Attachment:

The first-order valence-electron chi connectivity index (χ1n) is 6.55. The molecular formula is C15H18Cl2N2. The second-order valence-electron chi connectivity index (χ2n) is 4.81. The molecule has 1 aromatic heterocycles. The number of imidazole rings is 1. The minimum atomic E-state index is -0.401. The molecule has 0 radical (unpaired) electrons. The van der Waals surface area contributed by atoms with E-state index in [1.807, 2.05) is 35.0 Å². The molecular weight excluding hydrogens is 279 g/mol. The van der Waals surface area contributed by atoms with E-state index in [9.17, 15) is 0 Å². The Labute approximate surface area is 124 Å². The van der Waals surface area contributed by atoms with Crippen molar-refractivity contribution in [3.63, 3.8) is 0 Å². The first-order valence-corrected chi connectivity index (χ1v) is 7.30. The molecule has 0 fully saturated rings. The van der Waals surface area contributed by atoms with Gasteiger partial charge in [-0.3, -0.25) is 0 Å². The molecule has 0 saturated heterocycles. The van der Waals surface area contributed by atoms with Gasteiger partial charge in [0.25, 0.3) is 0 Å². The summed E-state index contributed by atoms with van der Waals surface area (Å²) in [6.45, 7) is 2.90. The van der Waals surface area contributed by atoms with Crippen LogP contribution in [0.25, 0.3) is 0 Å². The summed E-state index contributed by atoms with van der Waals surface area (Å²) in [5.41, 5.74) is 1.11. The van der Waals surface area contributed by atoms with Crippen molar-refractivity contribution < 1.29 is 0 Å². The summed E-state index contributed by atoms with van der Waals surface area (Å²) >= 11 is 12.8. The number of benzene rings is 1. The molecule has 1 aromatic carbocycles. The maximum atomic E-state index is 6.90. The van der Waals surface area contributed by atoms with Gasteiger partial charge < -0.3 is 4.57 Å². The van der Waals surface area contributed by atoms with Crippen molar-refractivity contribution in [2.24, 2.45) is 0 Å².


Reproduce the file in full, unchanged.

The first-order valence-electron chi connectivity index (χ1n) is 6.55. The molecular formula is C15H18Cl2N2. The second-order valence-electron chi connectivity index (χ2n) is 4.81. The molecule has 1 aromatic heterocycles. The number of imidazole rings is 1. The minimum atomic E-state index is -0.401. The molecule has 0 radical (unpaired) electrons. The van der Waals surface area contributed by atoms with E-state index in [1.807, 2.05) is 35.0 Å². The molecular weight excluding hydrogens is 279 g/mol. The van der Waals surface area contributed by atoms with E-state index in [9.17, 15) is 0 Å². The Labute approximate surface area is 124 Å². The van der Waals surface area contributed by atoms with Crippen molar-refractivity contribution in [3.63, 3.8) is 0 Å². The first-order valence-corrected chi connectivity index (χ1v) is 7.30. The molecule has 0 fully saturated rings. The van der Waals surface area contributed by atoms with Gasteiger partial charge in [-0.3, -0.25) is 0 Å². The molecule has 0 saturated heterocycles. The van der Waals surface area contributed by atoms with Gasteiger partial charge in [0.25, 0.3) is 0 Å². The summed E-state index contributed by atoms with van der Waals surface area (Å²) in [6.45, 7) is 2.90. The van der Waals surface area contributed by atoms with Crippen LogP contribution in [0.25, 0.3) is 0 Å². The summed E-state index contributed by atoms with van der Waals surface area (Å²) in [5.41, 5.74) is 1.11. The van der Waals surface area contributed by atoms with Crippen molar-refractivity contribution < 1.29 is 0 Å². The summed E-state index contributed by atoms with van der Waals surface area (Å²) >= 11 is 12.8. The number of benzene rings is 1. The molecule has 1 aromatic carbocycles. The maximum atomic E-state index is 6.90. The van der Waals surface area contributed by atoms with Gasteiger partial charge < -0.3 is 4.57 Å². The van der Waals surface area contributed by atoms with Crippen molar-refractivity contribution in [2.24, 2.45) is 0 Å².